Natalie Merchant feels a bit like an impostor.

Now touring behind her first album in seven years "Leave Your Sleep," the onetime frontwoman of 10,000 Maniacs has left the quiet life she leads with her husband and daughter and is back on the road performing before thousands.

"It's interesting. I haven't had this life for so long, I feel like I am living someone else's life," she said. "I should be brushing someone else's hair or I should be cleaning the kitchen. ... I feel like I ran off to join the circus."

If you go Natalie Merchant Where: The Music Center at Strathmore, 5301 Tuckerman Lane, North Bethesda When: 8 p.m. Sunday Info: $55;

What started as a detour from her college education became the successful 10,000 Maniacs, which Merchant fronted for 12 years before she became a solo artist. Her first solo album, "Tigerlily," was the first of several critical and commercial hits for Merchant. Everything changed when Merchant discovered she was pregnant at age 40.

"Once I had a child, I went from first to fifth gear," she said. "People ask me 'So, what have you done the last eight years?' What I done? What have I not done? I feel like I barely sleep, and days turn into weeks, which turn into months into years."

Those years have been spent not only raising her daughter but working on the project that would become the two-disc "Leave Your Sleep," which is a collection of songs adapted from poems written by British Victorians, early- and mid-20th-century Americans, contemporary writers, and anonymous authors.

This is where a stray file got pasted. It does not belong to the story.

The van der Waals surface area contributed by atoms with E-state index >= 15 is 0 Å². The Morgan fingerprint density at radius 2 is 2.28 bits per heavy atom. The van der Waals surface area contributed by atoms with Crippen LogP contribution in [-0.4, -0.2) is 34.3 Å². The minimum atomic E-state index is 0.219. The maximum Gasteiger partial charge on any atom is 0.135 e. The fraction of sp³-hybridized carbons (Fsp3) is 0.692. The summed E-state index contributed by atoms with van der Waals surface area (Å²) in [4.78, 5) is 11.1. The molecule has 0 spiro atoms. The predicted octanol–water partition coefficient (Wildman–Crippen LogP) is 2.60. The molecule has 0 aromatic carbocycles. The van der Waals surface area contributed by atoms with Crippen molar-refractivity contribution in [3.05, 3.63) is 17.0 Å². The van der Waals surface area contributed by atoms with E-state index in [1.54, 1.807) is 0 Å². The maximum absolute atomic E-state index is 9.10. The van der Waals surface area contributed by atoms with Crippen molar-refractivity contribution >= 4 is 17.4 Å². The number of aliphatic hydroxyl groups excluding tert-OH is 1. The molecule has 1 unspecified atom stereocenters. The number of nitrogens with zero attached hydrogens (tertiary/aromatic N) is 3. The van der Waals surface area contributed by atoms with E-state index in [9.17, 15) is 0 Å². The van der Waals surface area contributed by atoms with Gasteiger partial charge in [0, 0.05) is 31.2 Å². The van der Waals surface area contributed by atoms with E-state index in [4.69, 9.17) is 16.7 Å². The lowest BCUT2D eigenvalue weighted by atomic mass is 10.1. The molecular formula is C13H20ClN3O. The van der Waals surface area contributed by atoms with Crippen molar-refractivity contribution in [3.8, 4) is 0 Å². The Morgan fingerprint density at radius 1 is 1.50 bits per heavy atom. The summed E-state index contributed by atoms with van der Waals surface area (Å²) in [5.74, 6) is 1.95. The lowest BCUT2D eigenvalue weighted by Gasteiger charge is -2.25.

More than 130 artists -- ranging from Wynton Marsalis to players from the New York Philharmonic to the Chinese Music Ensemble of New York -- collaborated on the album, which was produced by Merchant and Andres Levin.

"I started the first songs I wrote when [my daughter] was a week old, and the project was born with her and developed in parallel," Merchant said. "When I started, I really thought I was making a lullaby album. That's where I was at that moment. As I said, time is like a swift moving river and I felt like she went from newborn to preschool and then I was at her kindergarten graduation."

As Merchant reflects on her new tour, she considers where her work will fit into culture.

"Pop music is so much about youth culture. I am not young anymore," she said. "I am not ashamed about that. We have no control over time. I don't want to be doing today, when I'm 46, what I did when I was 16. I can acknowledge it by [performing] a couple 10,000 Maniacs songs with this ensemble completely reinterpreting the music. That is fresh and exciting to me ... I want to be an educator, a musicologist, a historian. These have always been parts of me and interests of mine, and these are the times to present this side of myself."